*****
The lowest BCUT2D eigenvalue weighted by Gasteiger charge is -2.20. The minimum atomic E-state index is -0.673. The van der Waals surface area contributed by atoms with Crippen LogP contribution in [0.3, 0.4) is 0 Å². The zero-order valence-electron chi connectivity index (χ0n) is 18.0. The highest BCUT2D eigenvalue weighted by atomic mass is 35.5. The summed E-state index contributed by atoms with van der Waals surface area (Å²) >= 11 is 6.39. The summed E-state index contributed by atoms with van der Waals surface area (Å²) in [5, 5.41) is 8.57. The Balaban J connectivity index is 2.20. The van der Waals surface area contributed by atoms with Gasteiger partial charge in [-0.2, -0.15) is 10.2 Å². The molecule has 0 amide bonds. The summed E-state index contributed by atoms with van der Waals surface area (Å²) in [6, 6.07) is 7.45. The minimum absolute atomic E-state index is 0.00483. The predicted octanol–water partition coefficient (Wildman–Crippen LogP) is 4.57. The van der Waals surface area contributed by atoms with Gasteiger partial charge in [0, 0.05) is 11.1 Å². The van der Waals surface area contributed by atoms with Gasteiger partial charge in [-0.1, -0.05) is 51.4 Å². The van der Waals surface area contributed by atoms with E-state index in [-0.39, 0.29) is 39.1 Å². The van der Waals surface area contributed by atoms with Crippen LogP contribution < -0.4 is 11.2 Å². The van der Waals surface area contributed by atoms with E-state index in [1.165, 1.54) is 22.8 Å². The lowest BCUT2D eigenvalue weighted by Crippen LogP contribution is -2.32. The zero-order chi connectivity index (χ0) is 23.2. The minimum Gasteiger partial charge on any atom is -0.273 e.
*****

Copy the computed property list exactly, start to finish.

The lowest BCUT2D eigenvalue weighted by Gasteiger charge is -2.20. The minimum atomic E-state index is -0.673. The van der Waals surface area contributed by atoms with Crippen LogP contribution in [0.3, 0.4) is 0 Å². The zero-order valence-electron chi connectivity index (χ0n) is 18.0. The highest BCUT2D eigenvalue weighted by atomic mass is 35.5. The summed E-state index contributed by atoms with van der Waals surface area (Å²) >= 11 is 6.39. The summed E-state index contributed by atoms with van der Waals surface area (Å²) in [5, 5.41) is 8.57. The Balaban J connectivity index is 2.20. The van der Waals surface area contributed by atoms with Gasteiger partial charge in [-0.2, -0.15) is 10.2 Å². The molecule has 0 amide bonds. The summed E-state index contributed by atoms with van der Waals surface area (Å²) in [6, 6.07) is 7.45. The minimum absolute atomic E-state index is 0.00483. The predicted octanol–water partition coefficient (Wildman–Crippen LogP) is 4.57. The van der Waals surface area contributed by atoms with Gasteiger partial charge in [0, 0.05) is 11.1 Å². The van der Waals surface area contributed by atoms with Gasteiger partial charge in [-0.1, -0.05) is 51.4 Å². The van der Waals surface area contributed by atoms with E-state index in [-0.39, 0.29) is 39.1 Å². The van der Waals surface area contributed by atoms with Crippen LogP contribution < -0.4 is 11.2 Å². The van der Waals surface area contributed by atoms with E-state index in [1.165, 1.54) is 22.8 Å². The lowest BCUT2D eigenvalue weighted by Crippen LogP contribution is -2.32. The zero-order chi connectivity index (χ0) is 23.2. The minimum Gasteiger partial charge on any atom is -0.273 e.